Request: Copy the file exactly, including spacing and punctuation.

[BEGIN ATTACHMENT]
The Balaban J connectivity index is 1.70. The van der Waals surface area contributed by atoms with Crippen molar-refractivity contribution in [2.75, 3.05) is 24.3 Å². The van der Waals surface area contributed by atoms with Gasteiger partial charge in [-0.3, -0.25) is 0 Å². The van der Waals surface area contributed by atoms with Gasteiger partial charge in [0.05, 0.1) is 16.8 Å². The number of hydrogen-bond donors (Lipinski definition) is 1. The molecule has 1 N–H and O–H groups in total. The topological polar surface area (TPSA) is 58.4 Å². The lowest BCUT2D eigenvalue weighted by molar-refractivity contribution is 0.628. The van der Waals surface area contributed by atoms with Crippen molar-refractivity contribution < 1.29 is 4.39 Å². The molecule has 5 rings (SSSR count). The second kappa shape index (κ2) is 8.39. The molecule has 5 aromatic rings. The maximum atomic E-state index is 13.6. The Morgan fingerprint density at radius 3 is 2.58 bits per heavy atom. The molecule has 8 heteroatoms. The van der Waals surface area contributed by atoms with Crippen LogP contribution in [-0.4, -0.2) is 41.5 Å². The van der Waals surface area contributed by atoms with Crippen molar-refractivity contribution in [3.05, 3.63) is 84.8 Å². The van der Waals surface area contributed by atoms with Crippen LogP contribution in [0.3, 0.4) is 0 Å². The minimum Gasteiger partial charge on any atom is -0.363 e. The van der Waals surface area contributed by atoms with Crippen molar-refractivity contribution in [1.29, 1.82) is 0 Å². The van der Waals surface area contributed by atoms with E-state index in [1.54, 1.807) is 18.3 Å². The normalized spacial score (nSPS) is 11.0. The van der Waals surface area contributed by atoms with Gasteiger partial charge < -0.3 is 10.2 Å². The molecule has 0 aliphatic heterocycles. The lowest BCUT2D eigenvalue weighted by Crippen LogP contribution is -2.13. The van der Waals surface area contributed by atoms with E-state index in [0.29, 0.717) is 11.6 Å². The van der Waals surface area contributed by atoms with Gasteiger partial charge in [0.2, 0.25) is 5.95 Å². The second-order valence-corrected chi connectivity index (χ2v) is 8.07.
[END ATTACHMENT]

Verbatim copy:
The Balaban J connectivity index is 1.70. The van der Waals surface area contributed by atoms with Crippen molar-refractivity contribution in [2.75, 3.05) is 24.3 Å². The van der Waals surface area contributed by atoms with Gasteiger partial charge in [-0.3, -0.25) is 0 Å². The van der Waals surface area contributed by atoms with Gasteiger partial charge in [0.05, 0.1) is 16.8 Å². The number of hydrogen-bond donors (Lipinski definition) is 1. The molecule has 1 N–H and O–H groups in total. The topological polar surface area (TPSA) is 58.4 Å². The lowest BCUT2D eigenvalue weighted by molar-refractivity contribution is 0.628. The van der Waals surface area contributed by atoms with Crippen molar-refractivity contribution < 1.29 is 4.39 Å². The molecule has 5 rings (SSSR count). The second kappa shape index (κ2) is 8.39. The molecule has 5 aromatic rings. The maximum atomic E-state index is 13.6. The Morgan fingerprint density at radius 3 is 2.58 bits per heavy atom. The molecule has 8 heteroatoms. The van der Waals surface area contributed by atoms with Crippen LogP contribution in [-0.4, -0.2) is 41.5 Å². The van der Waals surface area contributed by atoms with Crippen molar-refractivity contribution in [3.05, 3.63) is 84.8 Å². The van der Waals surface area contributed by atoms with Crippen LogP contribution in [0.3, 0.4) is 0 Å². The minimum Gasteiger partial charge on any atom is -0.363 e. The van der Waals surface area contributed by atoms with Crippen molar-refractivity contribution in [1.29, 1.82) is 0 Å². The van der Waals surface area contributed by atoms with E-state index in [1.54, 1.807) is 18.3 Å². The normalized spacial score (nSPS) is 11.0. The van der Waals surface area contributed by atoms with Gasteiger partial charge < -0.3 is 10.2 Å². The molecule has 0 aliphatic heterocycles. The lowest BCUT2D eigenvalue weighted by Crippen LogP contribution is -2.13. The van der Waals surface area contributed by atoms with E-state index in [0.29, 0.717) is 11.6 Å². The van der Waals surface area contributed by atoms with Gasteiger partial charge in [0.2, 0.25) is 5.95 Å². The second-order valence-corrected chi connectivity index (χ2v) is 8.07.